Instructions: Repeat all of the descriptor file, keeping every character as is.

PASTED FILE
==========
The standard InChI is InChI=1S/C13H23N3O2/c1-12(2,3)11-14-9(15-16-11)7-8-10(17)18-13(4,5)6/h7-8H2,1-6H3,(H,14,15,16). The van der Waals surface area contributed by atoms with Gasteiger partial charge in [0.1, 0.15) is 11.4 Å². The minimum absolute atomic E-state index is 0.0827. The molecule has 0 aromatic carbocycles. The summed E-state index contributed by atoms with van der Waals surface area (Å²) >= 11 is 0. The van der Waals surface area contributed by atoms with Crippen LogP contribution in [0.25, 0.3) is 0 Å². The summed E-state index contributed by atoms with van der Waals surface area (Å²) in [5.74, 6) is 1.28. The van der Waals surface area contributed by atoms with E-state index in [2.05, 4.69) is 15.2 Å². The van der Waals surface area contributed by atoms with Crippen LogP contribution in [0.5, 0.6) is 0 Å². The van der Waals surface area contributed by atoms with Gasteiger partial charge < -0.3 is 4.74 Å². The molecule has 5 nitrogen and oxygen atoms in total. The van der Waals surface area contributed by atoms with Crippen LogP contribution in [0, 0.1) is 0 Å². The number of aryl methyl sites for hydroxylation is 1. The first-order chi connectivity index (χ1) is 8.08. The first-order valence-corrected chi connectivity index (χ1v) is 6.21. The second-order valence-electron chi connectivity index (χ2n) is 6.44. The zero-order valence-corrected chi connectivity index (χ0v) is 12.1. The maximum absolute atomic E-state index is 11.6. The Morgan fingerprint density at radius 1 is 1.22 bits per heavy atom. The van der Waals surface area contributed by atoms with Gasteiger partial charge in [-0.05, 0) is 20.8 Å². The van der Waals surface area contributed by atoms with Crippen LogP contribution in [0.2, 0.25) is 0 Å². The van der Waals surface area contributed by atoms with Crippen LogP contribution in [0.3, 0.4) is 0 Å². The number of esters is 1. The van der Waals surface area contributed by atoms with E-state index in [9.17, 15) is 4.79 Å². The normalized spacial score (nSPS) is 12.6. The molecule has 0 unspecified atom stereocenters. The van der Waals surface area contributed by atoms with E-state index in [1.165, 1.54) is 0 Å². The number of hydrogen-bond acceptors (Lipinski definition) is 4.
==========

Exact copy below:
The standard InChI is InChI=1S/C13H23N3O2/c1-12(2,3)11-14-9(15-16-11)7-8-10(17)18-13(4,5)6/h7-8H2,1-6H3,(H,14,15,16). The van der Waals surface area contributed by atoms with Gasteiger partial charge in [0.1, 0.15) is 11.4 Å². The minimum absolute atomic E-state index is 0.0827. The molecule has 0 aromatic carbocycles. The summed E-state index contributed by atoms with van der Waals surface area (Å²) >= 11 is 0. The van der Waals surface area contributed by atoms with Crippen LogP contribution in [0.25, 0.3) is 0 Å². The summed E-state index contributed by atoms with van der Waals surface area (Å²) in [5.74, 6) is 1.28. The van der Waals surface area contributed by atoms with E-state index in [2.05, 4.69) is 15.2 Å². The van der Waals surface area contributed by atoms with Crippen LogP contribution in [0.5, 0.6) is 0 Å². The van der Waals surface area contributed by atoms with Gasteiger partial charge < -0.3 is 4.74 Å². The molecule has 5 nitrogen and oxygen atoms in total. The van der Waals surface area contributed by atoms with Crippen LogP contribution in [0, 0.1) is 0 Å². The number of aryl methyl sites for hydroxylation is 1. The first-order chi connectivity index (χ1) is 8.08. The first-order valence-corrected chi connectivity index (χ1v) is 6.21. The second-order valence-electron chi connectivity index (χ2n) is 6.44. The zero-order valence-corrected chi connectivity index (χ0v) is 12.1. The maximum absolute atomic E-state index is 11.6. The Morgan fingerprint density at radius 1 is 1.22 bits per heavy atom. The van der Waals surface area contributed by atoms with Gasteiger partial charge in [-0.05, 0) is 20.8 Å². The van der Waals surface area contributed by atoms with Crippen LogP contribution in [0.2, 0.25) is 0 Å². The van der Waals surface area contributed by atoms with Crippen LogP contribution in [0.3, 0.4) is 0 Å². The number of esters is 1. The van der Waals surface area contributed by atoms with E-state index in [9.17, 15) is 4.79 Å². The normalized spacial score (nSPS) is 12.6. The molecule has 0 unspecified atom stereocenters. The van der Waals surface area contributed by atoms with E-state index in [1.165, 1.54) is 0 Å². The number of hydrogen-bond acceptors (Lipinski definition) is 4.